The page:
• Paneer with mushrooms and peas
  • Lentil and potato dahl with cashew almond sauce
  • Chicken Tikka
  • Tomato, cucumber and onion salad
  • Persian orange cake

The first curry came from one of our favourite curry cookbooks and proved to be a spicy, yet tasty addition to our menu. Paneer with mushrooms and peas Paneer is a traditional North Indian cheese, made from rich dairy milk. It is white in colour, and smooth textured, and is available at most supermarkets. The recipe I followed to cook our paneer was relatively simple, but it was packed with flavours. Starting with a spicy paste… IMG_7870 Onion, mint, garlic, ginger, chillies and coriander. Processed until smooth. IMG_7871 IMG_7874 With some extra spices… IMG_7879 Garam masala and turmeric. IMG_7880 Heated until fragrant, then in went mushroom,peas and the paneer cheese (that I had cubed and pan-fried in a little oil until golden brown). IMG_7883 Cooked until warmed through, then it was time for the final ingredient – yoghurt! IMG_7939 Topped with mint. IMG_7955 A creamy, spicy dish… IMG_7942 Packed with flavour… IMG_7951 And definitely not one for the chilli-shy ;)  I not only loved the little cubes of fried cheese… IMG_7958 But also the vegetables that had soaked up the spices, and the fresh herbs scattered throughout! IMG_7963 Alongside the paneer, we served a simple tomato, onion and cucumber salad. IMG_7937 Brought together with a little green chilli and a splash of fresh lime juice, IMG_7945 And finished with a good amount of fresh coriander. IMG_7938 Such a simple little dish – but it worked really nicely when served alongside the creamy, spicy paneer. IMG_7981 But wait – there’s more!  You will just have to stay tuned for part 2 of our Indian eats!! What about you? Do you like paneer? Happy Baking 🙂

BBB goes to India!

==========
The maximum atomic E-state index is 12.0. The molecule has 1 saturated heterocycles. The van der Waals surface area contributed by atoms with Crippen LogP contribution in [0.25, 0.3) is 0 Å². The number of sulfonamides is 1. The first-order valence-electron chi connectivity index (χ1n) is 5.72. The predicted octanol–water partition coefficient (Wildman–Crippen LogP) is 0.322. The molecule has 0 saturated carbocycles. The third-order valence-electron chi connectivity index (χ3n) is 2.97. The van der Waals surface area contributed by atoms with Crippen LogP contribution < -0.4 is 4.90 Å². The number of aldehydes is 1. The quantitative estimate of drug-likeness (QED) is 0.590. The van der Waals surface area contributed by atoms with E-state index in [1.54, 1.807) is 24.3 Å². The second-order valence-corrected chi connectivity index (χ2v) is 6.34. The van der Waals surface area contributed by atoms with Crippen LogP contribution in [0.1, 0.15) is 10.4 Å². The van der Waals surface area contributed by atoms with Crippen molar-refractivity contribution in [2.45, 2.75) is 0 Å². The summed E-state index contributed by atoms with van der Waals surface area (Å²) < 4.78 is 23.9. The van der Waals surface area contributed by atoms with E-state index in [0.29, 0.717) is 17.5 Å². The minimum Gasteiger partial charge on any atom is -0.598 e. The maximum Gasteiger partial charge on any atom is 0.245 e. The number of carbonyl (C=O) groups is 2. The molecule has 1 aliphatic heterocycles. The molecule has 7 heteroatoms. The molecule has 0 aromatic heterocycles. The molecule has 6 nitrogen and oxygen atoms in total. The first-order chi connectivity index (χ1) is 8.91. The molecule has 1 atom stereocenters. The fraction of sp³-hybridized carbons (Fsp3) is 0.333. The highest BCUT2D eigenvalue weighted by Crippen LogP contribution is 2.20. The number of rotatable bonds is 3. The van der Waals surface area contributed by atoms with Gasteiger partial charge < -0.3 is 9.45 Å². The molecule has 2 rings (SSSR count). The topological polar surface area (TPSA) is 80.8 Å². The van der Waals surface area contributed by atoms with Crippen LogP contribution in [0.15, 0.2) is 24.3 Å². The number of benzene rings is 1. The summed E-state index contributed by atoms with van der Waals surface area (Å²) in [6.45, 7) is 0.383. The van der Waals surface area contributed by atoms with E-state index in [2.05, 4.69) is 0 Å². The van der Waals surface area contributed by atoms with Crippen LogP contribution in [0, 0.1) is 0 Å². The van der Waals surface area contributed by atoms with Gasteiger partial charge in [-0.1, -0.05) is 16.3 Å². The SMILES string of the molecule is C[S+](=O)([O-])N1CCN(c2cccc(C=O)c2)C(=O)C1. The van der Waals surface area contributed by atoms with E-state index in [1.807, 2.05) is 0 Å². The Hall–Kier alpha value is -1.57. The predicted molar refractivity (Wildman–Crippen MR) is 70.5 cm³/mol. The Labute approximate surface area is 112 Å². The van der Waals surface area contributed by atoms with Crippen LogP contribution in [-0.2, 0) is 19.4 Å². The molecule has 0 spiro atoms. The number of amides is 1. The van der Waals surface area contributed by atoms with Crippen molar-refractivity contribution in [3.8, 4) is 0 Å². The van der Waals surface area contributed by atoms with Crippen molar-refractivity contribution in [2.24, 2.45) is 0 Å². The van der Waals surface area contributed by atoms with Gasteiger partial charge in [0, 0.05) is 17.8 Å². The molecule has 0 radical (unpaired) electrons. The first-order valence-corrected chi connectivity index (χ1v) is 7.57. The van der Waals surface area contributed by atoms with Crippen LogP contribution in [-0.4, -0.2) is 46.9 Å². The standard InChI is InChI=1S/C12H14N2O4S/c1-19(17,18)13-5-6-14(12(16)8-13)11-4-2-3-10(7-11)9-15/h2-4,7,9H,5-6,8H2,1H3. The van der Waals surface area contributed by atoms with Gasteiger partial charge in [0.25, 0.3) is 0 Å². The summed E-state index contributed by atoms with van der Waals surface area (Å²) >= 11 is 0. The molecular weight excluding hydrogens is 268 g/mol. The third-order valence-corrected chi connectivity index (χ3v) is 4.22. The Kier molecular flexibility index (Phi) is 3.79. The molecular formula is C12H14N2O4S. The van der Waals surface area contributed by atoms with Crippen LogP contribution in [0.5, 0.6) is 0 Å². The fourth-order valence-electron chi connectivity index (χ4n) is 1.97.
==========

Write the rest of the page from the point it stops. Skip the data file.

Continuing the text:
Happy Monday! I hope you have had a wonderful start to the week. — First – a little admin -  I finally worked out how to add a subscription link to my blog! hehe I may be able to run / bike / swim / bake, but technology is not something that comes naturally to me 😉 You should be able to see the link on the right side —–> So, if you would like to stay updated with all things bakebikeblog, feel free to sign up 🙂 —- Now where did I leave off? While Saturday was all about biking and apple butter baking, Sunday was all about running ……and a trip to India (well for my tummy at least). IMG_2329  I had planned to head out for my long run nice and early to avoid the heat, however a late night on Saturday night + sleeping later than expected = not hitting the pavement until almost 9.30am.  Which meant, of course, the sun was out and shining – and had quite a bite to it. IMG_2328 Solution …camel bak! Oh and lots of sunscreen to prevent more dodgy tan lines. My training plan called for a long run, and rather than doing and out and back course, I decided to run to the city.  From Isaacs. The scenic way. IMG_2330 See ya! IMG_2331 2 hours and 19 hot and sunny kilometres later, I arrived at the lake and was so glad to find Mr BBB (who had driven there to pick me up) waiting for me with a gatorade in hand. IMG_2333 I swear I finished this in 20 seconds flat. I love my electrolytes! I found the training run to be quite hard, particularly because of the heat. However, considering that by the time I hit the run leg of the Half Ironman it may almost be lunchtime, it was perfect ‘training’ for running in hot weather. It was also a great opportunity to work on hydration throughout the run – to find that balance of taking in enough liquids, without taking in ‘too much’. I found that a couple sips from the camel bak every 10 minutes seemed to work just fine, which should also be about the time between the aid stations during the race. I have never actually run with a camel bak before but now I am a complete covert! I thought that it would bounce around, however once the straps were done up firmly, I didn’t even notice it was there. Long run for the week – done! And so starts the taper…. ——- I spent the remainder of the day with Mr BBB’s mum, transforming her Aussie kitchen into quite the Indian Restaurant, in order to prepare an Indian banquet of epic proportions for the family Sunday dinner. IMG_2380 IMG_2358 Complete with loads of spices and their wonderful fragrance. IMG_2359 Seriously, the house smelled a-mah-zing by the time the rest of the family arrived, no doubt owing to the spicy curries and vegetable dishes that had been slowly simmering away all afternoon. On the menu was beef vindaloo… IMG_2376 Saffron rice, with peas, almonds and sultanas. IMG_2381  Spiced cabbage…   IMG_2385  Green beans with coconut…  IMG_2387  I contributed some old favourites including red lentil dahl… IMG_2363 And a butter chicken. IMG_2370 Both of which have featured on this blog before – see here and here for recipes. Served with flaked almonds and coriander… IMG_2406 Roti… IMG_2389 Pappadums… IMG_2365 And cucumber raita. IMG_2395 I didn’t hold back in helping myself to a little of everything…        IMG_2412 Except for the roti, although I did make up for that in pappadum consumption! IMG_2410   This was such a rewarding meal after an afternoon in the kitchen.  Although I did make sure to save room for a little dessert.   IMG_2438 I don’t know whether it was my post-run hunger, or the inclusion of apple butter, but this was possibly one of my favourite desserts of all time….   IMG_2430  You will just have to wait until tomorrow for all the details… What about you? Do you have a favourite Indian dish? Happy Baking 🙂